Herd Health

Some of the diseases that horses can contract can occur at any time of the year (Tetanus, Strangles, Rabies).  Other diseases are more common in the warm months, either because insects are active or disease exposure increases as horses travel and compete. Most horse owners opt to give the annual vaccines in the spring and boost for certain seasonal diseases one to two more times a year, depending on their horse’s exposure risk.



Eastern and Western Encephalomyelitis, Tetanus, Rabies are considered our core vaccines and are highly recommended by our Veterinarians.  West Nile Virus , Rhinopneumonitis-Influenza (intranasal or intramuscular preparations are available) +/- Potomac Horse Fever are recommended however we suggests you speak to one of the Veterinarians about the specific needs for your horse.

Horses that associate with outside horses benefit from a booster for Rhinopneumonitis and influenza in the fall.


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Horses stabled at large stables, at racetracks or who travel often to compete:

Spring: Eastern and Western Encephalomyelitis, Tetanus, West Nile Virus, Rabies+/-, Rhinopneumonitis-Influenza (intranasal or intramuscular preparations are available), +/- Potomac Horse Fever (discuss the risk to your horse with the veterinarian)  *Because there are numerous vaccines we always recommend splitting the vaccines into 2 visits.

Fall: Rhinopneumonitis-Influenza, Rabies+/-, Strangles (best to administer this vaccine on a separate appointment)

*** If you plan to travel south with your horse please contact us in advance so we can determine if there are any requirements within the state you are travelling to.  If you plan to show on any of the winter circuits ie: Florida or California we can be sure your horse meets the specific vaccine requirements for the show grounds.  ***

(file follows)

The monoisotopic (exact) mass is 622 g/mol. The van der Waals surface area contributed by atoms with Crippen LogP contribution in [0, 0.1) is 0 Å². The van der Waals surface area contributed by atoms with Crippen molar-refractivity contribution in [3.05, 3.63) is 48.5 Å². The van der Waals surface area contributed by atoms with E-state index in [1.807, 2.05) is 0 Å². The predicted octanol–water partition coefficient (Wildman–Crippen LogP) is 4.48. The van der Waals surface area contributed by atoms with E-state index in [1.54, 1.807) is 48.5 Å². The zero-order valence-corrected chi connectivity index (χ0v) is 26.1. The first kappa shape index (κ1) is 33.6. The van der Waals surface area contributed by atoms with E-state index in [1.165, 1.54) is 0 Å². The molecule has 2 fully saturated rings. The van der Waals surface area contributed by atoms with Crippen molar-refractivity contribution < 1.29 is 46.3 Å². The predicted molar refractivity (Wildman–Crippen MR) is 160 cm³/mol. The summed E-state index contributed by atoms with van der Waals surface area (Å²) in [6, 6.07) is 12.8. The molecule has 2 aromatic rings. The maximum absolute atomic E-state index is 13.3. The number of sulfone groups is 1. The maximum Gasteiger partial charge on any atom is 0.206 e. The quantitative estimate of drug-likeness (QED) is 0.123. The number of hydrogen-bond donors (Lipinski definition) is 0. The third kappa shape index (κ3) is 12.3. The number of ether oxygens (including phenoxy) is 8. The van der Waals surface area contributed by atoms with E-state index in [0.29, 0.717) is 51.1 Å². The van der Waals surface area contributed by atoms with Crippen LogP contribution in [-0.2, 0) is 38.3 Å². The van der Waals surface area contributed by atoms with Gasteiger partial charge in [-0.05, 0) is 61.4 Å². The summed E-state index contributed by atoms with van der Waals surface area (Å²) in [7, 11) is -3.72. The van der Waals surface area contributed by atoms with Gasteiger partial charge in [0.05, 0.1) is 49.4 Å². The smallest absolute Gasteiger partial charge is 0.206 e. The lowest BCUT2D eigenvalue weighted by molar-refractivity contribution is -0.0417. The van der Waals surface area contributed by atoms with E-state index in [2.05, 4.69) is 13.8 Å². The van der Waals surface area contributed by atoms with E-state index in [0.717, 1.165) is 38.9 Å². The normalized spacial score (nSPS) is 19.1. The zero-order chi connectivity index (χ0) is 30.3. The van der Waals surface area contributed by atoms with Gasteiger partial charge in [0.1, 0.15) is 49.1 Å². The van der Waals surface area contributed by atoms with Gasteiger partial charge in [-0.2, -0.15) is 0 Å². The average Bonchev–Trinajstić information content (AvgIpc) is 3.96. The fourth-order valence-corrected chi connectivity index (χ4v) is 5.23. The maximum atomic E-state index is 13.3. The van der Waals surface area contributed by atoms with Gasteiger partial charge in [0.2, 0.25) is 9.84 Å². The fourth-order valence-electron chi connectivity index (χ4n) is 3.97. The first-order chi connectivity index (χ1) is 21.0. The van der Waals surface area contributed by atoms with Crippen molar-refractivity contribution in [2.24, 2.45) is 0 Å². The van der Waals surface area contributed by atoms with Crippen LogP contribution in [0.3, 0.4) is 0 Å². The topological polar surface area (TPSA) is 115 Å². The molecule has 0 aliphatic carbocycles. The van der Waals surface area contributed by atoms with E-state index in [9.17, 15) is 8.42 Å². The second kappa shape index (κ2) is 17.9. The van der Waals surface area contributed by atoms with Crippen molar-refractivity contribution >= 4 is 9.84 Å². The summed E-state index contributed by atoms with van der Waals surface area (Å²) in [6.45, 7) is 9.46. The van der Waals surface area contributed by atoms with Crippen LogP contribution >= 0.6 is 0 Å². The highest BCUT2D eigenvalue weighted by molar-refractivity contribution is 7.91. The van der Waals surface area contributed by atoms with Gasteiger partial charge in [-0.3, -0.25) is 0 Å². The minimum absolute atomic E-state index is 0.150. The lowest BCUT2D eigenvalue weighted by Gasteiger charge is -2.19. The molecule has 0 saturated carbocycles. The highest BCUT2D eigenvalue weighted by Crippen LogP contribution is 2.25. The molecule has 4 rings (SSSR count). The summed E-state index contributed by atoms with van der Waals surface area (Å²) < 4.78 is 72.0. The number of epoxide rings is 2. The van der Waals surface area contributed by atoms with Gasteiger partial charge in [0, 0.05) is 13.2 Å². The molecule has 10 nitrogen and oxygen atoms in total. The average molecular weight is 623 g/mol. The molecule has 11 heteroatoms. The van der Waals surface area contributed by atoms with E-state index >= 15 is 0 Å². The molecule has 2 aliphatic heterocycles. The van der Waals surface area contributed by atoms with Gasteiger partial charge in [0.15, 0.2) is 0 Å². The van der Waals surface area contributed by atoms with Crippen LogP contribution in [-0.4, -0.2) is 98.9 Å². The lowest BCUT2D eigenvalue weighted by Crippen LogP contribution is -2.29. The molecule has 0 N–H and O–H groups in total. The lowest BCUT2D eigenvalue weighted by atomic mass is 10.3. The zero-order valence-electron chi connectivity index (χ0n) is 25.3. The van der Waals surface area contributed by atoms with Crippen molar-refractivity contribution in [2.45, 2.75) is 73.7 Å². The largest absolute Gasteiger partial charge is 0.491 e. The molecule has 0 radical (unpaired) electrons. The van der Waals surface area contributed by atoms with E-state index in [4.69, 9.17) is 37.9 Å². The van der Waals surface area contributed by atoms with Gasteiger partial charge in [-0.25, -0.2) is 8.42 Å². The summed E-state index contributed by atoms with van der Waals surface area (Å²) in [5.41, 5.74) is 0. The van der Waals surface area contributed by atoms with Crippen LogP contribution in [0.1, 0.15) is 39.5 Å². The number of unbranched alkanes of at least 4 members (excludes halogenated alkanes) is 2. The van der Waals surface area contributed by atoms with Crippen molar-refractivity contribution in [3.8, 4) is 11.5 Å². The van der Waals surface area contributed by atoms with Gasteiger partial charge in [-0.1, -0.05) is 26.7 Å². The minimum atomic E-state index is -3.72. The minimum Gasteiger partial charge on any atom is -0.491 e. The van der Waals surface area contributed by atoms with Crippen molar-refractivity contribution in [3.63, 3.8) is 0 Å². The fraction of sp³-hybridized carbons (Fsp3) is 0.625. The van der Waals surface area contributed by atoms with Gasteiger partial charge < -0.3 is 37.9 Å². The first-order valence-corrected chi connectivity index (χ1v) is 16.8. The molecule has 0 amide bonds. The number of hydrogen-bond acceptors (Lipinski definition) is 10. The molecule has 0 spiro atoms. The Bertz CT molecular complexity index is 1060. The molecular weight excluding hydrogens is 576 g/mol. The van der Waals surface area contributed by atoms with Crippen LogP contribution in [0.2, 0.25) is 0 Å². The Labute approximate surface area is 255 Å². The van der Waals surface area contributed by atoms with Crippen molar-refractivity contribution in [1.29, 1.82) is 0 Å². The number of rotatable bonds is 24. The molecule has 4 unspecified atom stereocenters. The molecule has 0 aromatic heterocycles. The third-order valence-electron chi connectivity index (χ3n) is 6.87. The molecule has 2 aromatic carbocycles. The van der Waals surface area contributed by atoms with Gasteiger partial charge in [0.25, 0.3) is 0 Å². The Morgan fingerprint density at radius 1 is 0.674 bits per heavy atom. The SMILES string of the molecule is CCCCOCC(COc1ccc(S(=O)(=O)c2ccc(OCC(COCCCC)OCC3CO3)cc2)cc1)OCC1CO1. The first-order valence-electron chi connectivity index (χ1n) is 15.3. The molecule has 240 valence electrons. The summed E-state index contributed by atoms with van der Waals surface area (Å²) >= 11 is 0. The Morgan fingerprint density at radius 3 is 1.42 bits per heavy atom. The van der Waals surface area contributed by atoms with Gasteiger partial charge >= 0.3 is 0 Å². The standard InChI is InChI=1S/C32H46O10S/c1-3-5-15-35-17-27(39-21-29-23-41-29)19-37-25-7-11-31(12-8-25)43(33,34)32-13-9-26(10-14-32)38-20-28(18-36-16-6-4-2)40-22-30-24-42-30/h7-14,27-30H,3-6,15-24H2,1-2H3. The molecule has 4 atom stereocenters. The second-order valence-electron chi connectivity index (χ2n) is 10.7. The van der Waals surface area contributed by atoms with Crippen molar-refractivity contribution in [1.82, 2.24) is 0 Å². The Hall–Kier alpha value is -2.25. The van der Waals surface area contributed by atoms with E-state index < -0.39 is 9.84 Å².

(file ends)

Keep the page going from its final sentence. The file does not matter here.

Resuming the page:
If a horse has never been vaccinated before or you are unsure of vaccine history, it will need a series of two vaccines/boosters spaced three to four weeks apart to get started.



The early months of pregnancy are critical for healthy organ development of the fetus. For this reason, we try to avoid all drug administration of any sort, including vaccines and dewormers, in the first 60 days of pregnancy.

Five, Seven, and Nine Months of Gestation: Pregnant mares are at risk of abortion from rhinopneumonitis.  We recommend vaccinating with Pneumabort K which covers the abortion strain of rhinopneumonitis.  The vaccine should be given at five, seven, and nine months of gestation.

Ten Months of Gestation/1 month prior to foaling: Vaccinate for Rhinopneumonitis -Influenza, Eastern and Western Encephalomyelitis, Tetanus, West Nile Virus, Strangles and Potomac Horse Fever (if the farm vaccinates for this disease).



Foals receive some immunity from their dams at birth as the first milk, colostrum, contains antibodies that help protect against infectious disease. Foals should have a blood test run soon after birth to be sure they have received adequate immunity from their mothers. Foals who nurse well and absorb antibodies at birth should wait for their first vaccinations until they are six months of age.

The following schedule is advised:

6 Months: Eastern and Western Encephalomyelitis Tetanus, West Nile Virus, Rabies, Rhinopneumonitis-Influenza ** If the foal is in a high risk barn please discuss options for vaccinating your foal earlier

+/- Potomac Horse Fever—This vaccine is given regularly to a number of horses in the area,  if you have questions about PHF don’t hesitate to call the clinic to discuss with Sarah, or one of our Veterinarians.

7 Months: Repeat above vaccines, referred to as Booster Vaccines.

12 Months: Repeat all of the above vaccines

Strangles vaccine can be given to foals if they are located in a high risk area.  It is administered intranasally in a series of two vaccines spaced at least three weeks apart. We recommend that the Strangles vaccination be done at a separate appointment from other vaccines. You should discuss the risk potential for Strangles on your farm with a veterinarian.